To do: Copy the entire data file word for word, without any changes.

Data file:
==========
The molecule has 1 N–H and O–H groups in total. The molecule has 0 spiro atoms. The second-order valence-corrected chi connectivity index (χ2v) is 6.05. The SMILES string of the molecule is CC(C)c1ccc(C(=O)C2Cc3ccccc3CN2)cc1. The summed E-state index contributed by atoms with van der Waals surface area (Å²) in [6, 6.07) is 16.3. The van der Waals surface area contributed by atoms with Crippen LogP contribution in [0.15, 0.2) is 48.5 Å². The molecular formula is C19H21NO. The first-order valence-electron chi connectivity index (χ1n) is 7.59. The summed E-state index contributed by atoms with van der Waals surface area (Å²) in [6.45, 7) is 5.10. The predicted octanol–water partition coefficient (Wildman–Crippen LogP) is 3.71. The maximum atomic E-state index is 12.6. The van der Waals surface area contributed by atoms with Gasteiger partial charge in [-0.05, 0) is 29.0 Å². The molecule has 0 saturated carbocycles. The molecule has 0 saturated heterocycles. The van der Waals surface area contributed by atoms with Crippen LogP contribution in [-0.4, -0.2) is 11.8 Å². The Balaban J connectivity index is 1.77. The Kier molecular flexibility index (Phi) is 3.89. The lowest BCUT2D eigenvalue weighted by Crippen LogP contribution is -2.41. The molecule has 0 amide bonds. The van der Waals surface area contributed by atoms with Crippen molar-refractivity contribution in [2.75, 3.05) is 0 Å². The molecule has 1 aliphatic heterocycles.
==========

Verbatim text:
The molecule has 1 N–H and O–H groups in total. The molecule has 0 spiro atoms. The second-order valence-corrected chi connectivity index (χ2v) is 6.05. The SMILES string of the molecule is CC(C)c1ccc(C(=O)C2Cc3ccccc3CN2)cc1. The summed E-state index contributed by atoms with van der Waals surface area (Å²) in [6, 6.07) is 16.3. The van der Waals surface area contributed by atoms with Crippen LogP contribution in [0.15, 0.2) is 48.5 Å². The molecular formula is C19H21NO. The first-order valence-electron chi connectivity index (χ1n) is 7.59. The summed E-state index contributed by atoms with van der Waals surface area (Å²) in [6.45, 7) is 5.10. The predicted octanol–water partition coefficient (Wildman–Crippen LogP) is 3.71. The maximum atomic E-state index is 12.6. The van der Waals surface area contributed by atoms with Gasteiger partial charge in [-0.05, 0) is 29.0 Å². The molecule has 0 saturated carbocycles. The molecule has 0 saturated heterocycles. The van der Waals surface area contributed by atoms with Crippen LogP contribution in [-0.4, -0.2) is 11.8 Å². The Balaban J connectivity index is 1.77. The Kier molecular flexibility index (Phi) is 3.89. The lowest BCUT2D eigenvalue weighted by Crippen LogP contribution is -2.41. The molecule has 0 amide bonds. The van der Waals surface area contributed by atoms with Crippen molar-refractivity contribution in [2.75, 3.05) is 0 Å². The molecule has 1 aliphatic heterocycles.